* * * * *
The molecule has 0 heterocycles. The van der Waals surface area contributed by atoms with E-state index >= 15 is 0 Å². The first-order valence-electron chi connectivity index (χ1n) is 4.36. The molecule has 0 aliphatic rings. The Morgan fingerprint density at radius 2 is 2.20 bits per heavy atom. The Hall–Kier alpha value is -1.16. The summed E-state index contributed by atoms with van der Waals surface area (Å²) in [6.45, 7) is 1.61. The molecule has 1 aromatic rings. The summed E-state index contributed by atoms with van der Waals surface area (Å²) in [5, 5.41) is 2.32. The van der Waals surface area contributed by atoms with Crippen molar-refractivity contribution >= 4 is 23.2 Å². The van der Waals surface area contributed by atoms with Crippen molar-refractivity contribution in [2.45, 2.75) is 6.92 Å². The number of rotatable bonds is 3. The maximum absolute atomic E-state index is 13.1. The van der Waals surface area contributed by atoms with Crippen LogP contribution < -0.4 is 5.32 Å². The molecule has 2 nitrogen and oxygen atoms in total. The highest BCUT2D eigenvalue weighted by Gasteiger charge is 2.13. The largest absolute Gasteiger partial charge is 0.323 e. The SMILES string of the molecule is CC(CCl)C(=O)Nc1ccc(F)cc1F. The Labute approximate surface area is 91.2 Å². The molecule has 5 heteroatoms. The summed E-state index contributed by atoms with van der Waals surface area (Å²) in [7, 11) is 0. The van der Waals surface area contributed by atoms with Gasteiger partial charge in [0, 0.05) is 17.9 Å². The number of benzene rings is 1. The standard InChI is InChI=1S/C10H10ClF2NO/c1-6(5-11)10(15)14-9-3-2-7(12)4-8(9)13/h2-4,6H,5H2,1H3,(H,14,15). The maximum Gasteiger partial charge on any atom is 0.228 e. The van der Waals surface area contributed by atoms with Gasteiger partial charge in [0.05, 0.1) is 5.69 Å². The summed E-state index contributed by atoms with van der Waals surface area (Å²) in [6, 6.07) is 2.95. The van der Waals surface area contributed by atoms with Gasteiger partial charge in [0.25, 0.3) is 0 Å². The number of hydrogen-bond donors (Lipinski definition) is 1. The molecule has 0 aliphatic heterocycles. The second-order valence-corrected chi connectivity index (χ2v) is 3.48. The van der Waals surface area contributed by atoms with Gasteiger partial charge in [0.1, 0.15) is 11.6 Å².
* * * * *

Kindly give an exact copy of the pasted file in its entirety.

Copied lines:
The molecule has 0 heterocycles. The van der Waals surface area contributed by atoms with E-state index >= 15 is 0 Å². The first-order valence-electron chi connectivity index (χ1n) is 4.36. The molecule has 0 aliphatic rings. The Morgan fingerprint density at radius 2 is 2.20 bits per heavy atom. The Hall–Kier alpha value is -1.16. The summed E-state index contributed by atoms with van der Waals surface area (Å²) in [6.45, 7) is 1.61. The molecule has 1 aromatic rings. The summed E-state index contributed by atoms with van der Waals surface area (Å²) in [5, 5.41) is 2.32. The van der Waals surface area contributed by atoms with Crippen molar-refractivity contribution >= 4 is 23.2 Å². The van der Waals surface area contributed by atoms with Crippen molar-refractivity contribution in [2.45, 2.75) is 6.92 Å². The number of rotatable bonds is 3. The maximum absolute atomic E-state index is 13.1. The van der Waals surface area contributed by atoms with Crippen LogP contribution < -0.4 is 5.32 Å². The molecule has 2 nitrogen and oxygen atoms in total. The highest BCUT2D eigenvalue weighted by Gasteiger charge is 2.13. The largest absolute Gasteiger partial charge is 0.323 e. The SMILES string of the molecule is CC(CCl)C(=O)Nc1ccc(F)cc1F. The Labute approximate surface area is 91.2 Å². The molecule has 5 heteroatoms. The summed E-state index contributed by atoms with van der Waals surface area (Å²) in [7, 11) is 0. The van der Waals surface area contributed by atoms with Gasteiger partial charge in [0, 0.05) is 17.9 Å². The number of benzene rings is 1. The standard InChI is InChI=1S/C10H10ClF2NO/c1-6(5-11)10(15)14-9-3-2-7(12)4-8(9)13/h2-4,6H,5H2,1H3,(H,14,15). The maximum Gasteiger partial charge on any atom is 0.228 e. The van der Waals surface area contributed by atoms with Gasteiger partial charge in [0.05, 0.1) is 5.69 Å². The summed E-state index contributed by atoms with van der Waals surface area (Å²) in [6, 6.07) is 2.95. The van der Waals surface area contributed by atoms with Gasteiger partial charge in [0.25, 0.3) is 0 Å². The number of hydrogen-bond donors (Lipinski definition) is 1. The molecule has 0 aliphatic heterocycles. The second-order valence-corrected chi connectivity index (χ2v) is 3.48. The van der Waals surface area contributed by atoms with Gasteiger partial charge in [0.1, 0.15) is 11.6 Å².